A fear of new technology is still a significant factor inhibiting small tourism businesses from embracing digital marketing. Largely family run, these organisations may lack the expertise, experience and training opportunities that larger businesses benefit from. But they are undoubtedly missing out.
BU’s Dr Philip Alford said: “Digital marketing offers small tourism businesses a level playing field on which they can compete effectively with larger organisations through targeting a wider audience, promoting their unique offer online and selling through multiple channels.”
Known as small and micro tourism enterprises (SMTEs), these businesses include anything from Bed and Breakfasts and holiday homes to small visitor attractions like working farms and museums.
Through collaborative research with regional tourism organisations such as Poole Tourism, VisitWiltshire and Farm Stay UK among others, Dr Alford has gained in depth insights into SMTE practice and the challenges they face.
Besides limits on time, funding and, in some cases, a fear of new technology, his research uncovered that many owners do not have access to their own content management system. This means they are unable to update the company website themselves, resorting to the costly and lengthy process of using the freelancer or agency who developed the site.
Insights into how SMTEs use social media and e-mail lists were also telling. Most had an ad hoc approach at best, coupled with a lack of resources or understanding of how to track and measure their digital marketing efforts.
These research findings underpinned a series of workshops facilitated by Alford. With a strong marketing rather than technology focus, sessions emphasised the importance of having a digital marketing strategy with clear key performance indicators (KPIs) such as the ratio of repeat versus new visitors, the number of pages visited (‘page depth’) and sales conversion tracking.
Five organisations commissioned a new content management system website and two developed an e-mail marketing strategy after attending the workshop.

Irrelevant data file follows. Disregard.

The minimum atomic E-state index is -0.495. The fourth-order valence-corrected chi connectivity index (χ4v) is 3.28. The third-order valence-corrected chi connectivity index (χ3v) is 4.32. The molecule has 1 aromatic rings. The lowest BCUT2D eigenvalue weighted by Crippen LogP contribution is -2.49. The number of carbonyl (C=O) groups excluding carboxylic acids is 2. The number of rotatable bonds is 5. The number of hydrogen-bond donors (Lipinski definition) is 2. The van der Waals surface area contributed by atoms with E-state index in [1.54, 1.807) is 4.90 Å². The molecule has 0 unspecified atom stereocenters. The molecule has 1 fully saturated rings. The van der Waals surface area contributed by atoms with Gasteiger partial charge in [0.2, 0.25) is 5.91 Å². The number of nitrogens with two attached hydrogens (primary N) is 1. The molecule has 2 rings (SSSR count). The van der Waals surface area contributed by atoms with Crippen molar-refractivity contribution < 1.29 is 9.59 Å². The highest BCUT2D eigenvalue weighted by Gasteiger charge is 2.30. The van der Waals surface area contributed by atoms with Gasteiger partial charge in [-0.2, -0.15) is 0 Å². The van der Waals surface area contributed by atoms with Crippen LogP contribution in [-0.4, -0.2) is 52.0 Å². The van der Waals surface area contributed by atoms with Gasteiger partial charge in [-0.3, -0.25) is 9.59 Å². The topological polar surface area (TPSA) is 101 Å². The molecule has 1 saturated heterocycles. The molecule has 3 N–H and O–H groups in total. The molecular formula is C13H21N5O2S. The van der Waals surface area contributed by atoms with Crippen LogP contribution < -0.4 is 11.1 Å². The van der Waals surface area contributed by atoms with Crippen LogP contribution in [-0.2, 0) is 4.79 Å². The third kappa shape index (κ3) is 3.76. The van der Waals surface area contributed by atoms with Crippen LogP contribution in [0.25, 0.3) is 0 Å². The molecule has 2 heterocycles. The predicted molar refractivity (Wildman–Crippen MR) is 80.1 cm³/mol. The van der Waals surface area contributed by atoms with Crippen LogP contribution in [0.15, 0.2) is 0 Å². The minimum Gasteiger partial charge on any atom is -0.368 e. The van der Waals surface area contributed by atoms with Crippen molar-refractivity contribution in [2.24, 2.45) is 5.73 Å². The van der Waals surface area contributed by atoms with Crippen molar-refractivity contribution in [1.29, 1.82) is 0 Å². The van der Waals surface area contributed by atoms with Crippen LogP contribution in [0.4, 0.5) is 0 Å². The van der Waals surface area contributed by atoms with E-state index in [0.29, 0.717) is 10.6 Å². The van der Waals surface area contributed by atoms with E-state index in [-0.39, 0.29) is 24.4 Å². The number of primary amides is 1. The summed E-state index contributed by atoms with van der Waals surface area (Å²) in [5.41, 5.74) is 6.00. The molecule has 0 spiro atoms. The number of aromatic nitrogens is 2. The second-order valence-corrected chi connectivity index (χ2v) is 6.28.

Among them is Cari Sorby, owner of Manor Farm Bed and Breakfast in Dorset. She said:
“Since the installation of the new website and my increased level of knowledge of online marketing I have had an increase in enquiries and bookings. I receive compliments about my website, with guests saying how clear it is with good photos, an easy to read layout and additional information and links that are great for people planning a visit to Dorset,” she explained.
Dr. Alford’s latest ‘Digital Destinations’ project is extending the impact of his work further.
Funded by the Economic and Social Research Council (ESRC), Alford has recruited 60 businesses to participate in the project.
The organisations include hotels, self-catering accommodation, arts and culture centres, water sports and activity operators among others. Each company is partnered with a final year student to develop digital marketing plans.
The team has gathered a range of qualitative and quantitative data from the 60 businesses and are analysing it to identify the challenges and opportunities for SMTEs engaging with digital marketing.
One of the companies taking part in the project is Bennetts Water Gardens. This beautiful eight acre site of wetlands and woodland is a vibrant home to plants and wildlife. It provides a tranquil and relaxing experience for visitors. Since the Digital Destinations project, the owner James Bennett has witnessed a 5.5% increase in web traffic compared to the same period the previous year.
Other organisations have introduced new digital marketing tools and channels, evaluated activity through social media management platforms and developed KPIs to measure activity further.
“Effective digital marketing can have an immediate and measurable impact on small business performance,” concluded Dr Alford. “As the findings are disseminated through journals, conferences and a final networking event, it’s hoped this impact will increase further, with more organisations benefiting from this research.”